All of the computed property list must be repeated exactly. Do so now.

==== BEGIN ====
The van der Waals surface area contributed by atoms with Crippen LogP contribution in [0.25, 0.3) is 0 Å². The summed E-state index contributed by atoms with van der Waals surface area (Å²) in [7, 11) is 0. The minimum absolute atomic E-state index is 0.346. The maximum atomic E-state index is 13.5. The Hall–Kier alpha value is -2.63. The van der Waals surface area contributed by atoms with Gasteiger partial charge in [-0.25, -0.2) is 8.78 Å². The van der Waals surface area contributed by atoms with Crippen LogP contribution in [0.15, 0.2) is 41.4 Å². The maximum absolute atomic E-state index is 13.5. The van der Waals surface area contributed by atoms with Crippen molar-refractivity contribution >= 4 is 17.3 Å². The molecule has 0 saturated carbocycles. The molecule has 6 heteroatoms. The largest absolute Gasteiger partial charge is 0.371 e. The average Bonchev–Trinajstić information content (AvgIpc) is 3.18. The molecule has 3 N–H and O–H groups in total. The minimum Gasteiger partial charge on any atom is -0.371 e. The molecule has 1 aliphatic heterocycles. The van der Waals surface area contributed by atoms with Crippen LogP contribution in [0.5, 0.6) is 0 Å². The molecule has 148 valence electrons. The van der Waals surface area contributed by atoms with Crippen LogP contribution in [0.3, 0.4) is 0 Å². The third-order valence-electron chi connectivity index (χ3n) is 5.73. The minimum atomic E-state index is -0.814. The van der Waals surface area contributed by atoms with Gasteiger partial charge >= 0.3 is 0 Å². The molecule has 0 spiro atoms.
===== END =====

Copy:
The van der Waals surface area contributed by atoms with Crippen LogP contribution in [0.25, 0.3) is 0 Å². The summed E-state index contributed by atoms with van der Waals surface area (Å²) in [7, 11) is 0. The minimum absolute atomic E-state index is 0.346. The maximum atomic E-state index is 13.5. The Hall–Kier alpha value is -2.63. The van der Waals surface area contributed by atoms with Gasteiger partial charge in [-0.25, -0.2) is 8.78 Å². The van der Waals surface area contributed by atoms with Crippen LogP contribution in [0.15, 0.2) is 41.4 Å². The maximum absolute atomic E-state index is 13.5. The van der Waals surface area contributed by atoms with Crippen molar-refractivity contribution >= 4 is 17.3 Å². The molecule has 0 saturated carbocycles. The molecule has 6 heteroatoms. The largest absolute Gasteiger partial charge is 0.371 e. The average Bonchev–Trinajstić information content (AvgIpc) is 3.18. The molecule has 3 N–H and O–H groups in total. The minimum Gasteiger partial charge on any atom is -0.371 e. The molecule has 1 aliphatic heterocycles. The van der Waals surface area contributed by atoms with Crippen LogP contribution in [0.5, 0.6) is 0 Å². The molecule has 148 valence electrons. The van der Waals surface area contributed by atoms with Crippen LogP contribution in [0.3, 0.4) is 0 Å². The third-order valence-electron chi connectivity index (χ3n) is 5.73. The minimum atomic E-state index is -0.814. The van der Waals surface area contributed by atoms with Gasteiger partial charge >= 0.3 is 0 Å². The molecule has 0 spiro atoms.